In other words, the general extension of piping, while it may have done much to popularise the instrument, has not improved things from a musical point of view, and the efforts of those who love pipe music should be used towards maintaining standard and character rather than in increasing numbers. That Mr Malcolm should remind us, therefore, of the days that are gone is all to our advantage.

September 1927.


It is not the purpose of the writer to treat of the various forms of bagpipe used in the past by the different nations of the world, but to trace as far as possible the work in peace and war of the skilful and intrepid masters of the “great war pipe of the north.”

It may be noted, however, that the oldest memorial to a piper is not one to any distinguished Highlander or Borderer, to a M'Crimmon, a M'Intyre, a Mackay, a MacArthur, a Habbie Simpson, or a Hastie, but to an unknown Roman legionary, a member of the Roman Army of Occupation in Britain. His statue occupied a niche in the great Roman Wall from the Tyne to the Solway. Though Time hasdealt gently with the effigies of this piper, it is to be regretted that it has not left his pipes in such a state as to enable us to trace the details of their construction. The bag is there, but not the drones. Yet here is evidence, though all the historians are silent on the point, that the legions of Cassar marched to the strains of the pipes, and that the piper was a person of some consequence in the great armies of Rome. It is strange to reflect that, just as in later times the Scottish bagpipe has contributed to victory, so the armies of Imperial Rome seem to have been led to conquest by pipe music.

This attempt to rescue what might have been forgotten and to focus what has been stated in various regimental records, newspapers, and public speeches, imperfect as it is, would not have been possible but for the kindness of officers, noncommissioned officers, and men of II.JI. Forces of Great Britain, Ireland, and the Dominions overseas, whose names are too numerous to mention; officials of the War Office, Public Record Office, and Canadian Headquarters. In particular I owe thanks to Colonel John Murray, D.S.O., for many helpful suggestions and reports; to Major Ian II. Mackay-Scobie who, besides revising proofs, lent prints and communicated numerous interesting facts; and to Mr Kennedy Stewart, M.A., and my brother Mr Peter Malcolm, M.A., for their labours in the revision and the correction of the typescript and of the proofs of this book.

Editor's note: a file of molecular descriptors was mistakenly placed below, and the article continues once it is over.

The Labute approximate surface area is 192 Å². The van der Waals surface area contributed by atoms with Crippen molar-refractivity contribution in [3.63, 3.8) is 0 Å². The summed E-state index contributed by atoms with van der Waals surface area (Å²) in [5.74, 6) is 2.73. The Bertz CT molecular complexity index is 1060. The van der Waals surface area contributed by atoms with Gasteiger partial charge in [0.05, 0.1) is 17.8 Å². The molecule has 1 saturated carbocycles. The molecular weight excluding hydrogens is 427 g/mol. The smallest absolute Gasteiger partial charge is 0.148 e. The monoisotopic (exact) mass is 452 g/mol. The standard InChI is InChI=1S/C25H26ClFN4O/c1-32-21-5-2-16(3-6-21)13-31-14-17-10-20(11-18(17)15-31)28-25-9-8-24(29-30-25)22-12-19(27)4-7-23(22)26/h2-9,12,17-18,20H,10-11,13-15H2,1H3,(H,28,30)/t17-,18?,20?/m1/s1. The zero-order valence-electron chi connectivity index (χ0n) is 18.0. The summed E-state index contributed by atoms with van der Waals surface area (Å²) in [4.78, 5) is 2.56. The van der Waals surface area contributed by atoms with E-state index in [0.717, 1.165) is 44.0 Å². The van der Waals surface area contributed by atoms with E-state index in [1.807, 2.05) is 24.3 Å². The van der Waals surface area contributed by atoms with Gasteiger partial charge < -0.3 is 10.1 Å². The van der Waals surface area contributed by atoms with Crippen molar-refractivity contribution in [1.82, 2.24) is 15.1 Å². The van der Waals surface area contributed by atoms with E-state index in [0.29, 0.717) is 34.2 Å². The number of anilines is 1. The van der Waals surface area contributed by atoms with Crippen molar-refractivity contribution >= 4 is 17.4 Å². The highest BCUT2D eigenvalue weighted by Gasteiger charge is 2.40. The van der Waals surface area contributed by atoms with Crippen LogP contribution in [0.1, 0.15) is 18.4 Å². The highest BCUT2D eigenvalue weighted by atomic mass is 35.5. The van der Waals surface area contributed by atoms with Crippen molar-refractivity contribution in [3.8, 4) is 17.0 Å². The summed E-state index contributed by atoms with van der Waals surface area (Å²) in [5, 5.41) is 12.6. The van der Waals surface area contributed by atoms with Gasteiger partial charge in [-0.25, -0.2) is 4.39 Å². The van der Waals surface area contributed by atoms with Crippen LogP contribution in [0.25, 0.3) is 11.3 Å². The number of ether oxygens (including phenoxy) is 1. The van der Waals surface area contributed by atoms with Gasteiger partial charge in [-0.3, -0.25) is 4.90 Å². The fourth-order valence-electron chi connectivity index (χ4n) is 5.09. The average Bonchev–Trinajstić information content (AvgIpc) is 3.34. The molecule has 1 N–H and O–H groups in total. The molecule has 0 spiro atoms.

I. (1) The Army and the Piper (2) Status of the Army Piper
II. The Piper in Barracks and Camp
III. The Bagpipe in Battle
IV. The Pipes in Strange Places
V. The Influence of the Pipes
VI. Pipe Music


Scots Guards
Royal Scots
Royal Scots Fusiliers
King’s Own Scottish Borderers
Cameronians (Scottish Rifles)
Black Watch (Royal Highlanders)
Highland Light Infantry
Seaforth Highlanders
Gordon Highlanders
Queen’s Own Cameron Highlanders
Argyll and Sutherland Highlanders
Lovat Scouts
Scottish Horse
London Scottish
Liverpool Scottish
Tyneside Scottish
Irish Regiments
Canadian Forces
Australian Forces
New Zealand Forces
South African Scottish
Royal Navy


Some Well-Known Army Pipers
Note by the Earl of Dartmouth, K.C.B on the Picture at Patshull House


George Clark, the Piper of Vimiera. From a print in the possession of Major Mackay-Scobie Frontispiece

"Jock in the thick of it: coming away from the Trenches.” From a drawing by Georges Scott By permission of The Graphic

“The Piping Times of Peace.” From a picture by Fred Roe, R.I. By permission of The Graphic

Piper Laidlaw outside the British Trench playing “Blue Bonnets over the Border.” From a picture by S. Begg. By permission of the Illustrated London News

Piper Donald MacDonald, 42nd Highlanders, 1743. By kind permission of H. D. MacWilliam, Esq.

Piper of the 74th Highlanders of 1850 (now 2nd Bn. Highland Light Infantry). From the Historical Record of the 74th Regiment (Highlanders)

The Irish Guards Pipers

The Mole of Tangier in 1684. From a picture by Stoop in the possession of The Earl of Dartmouth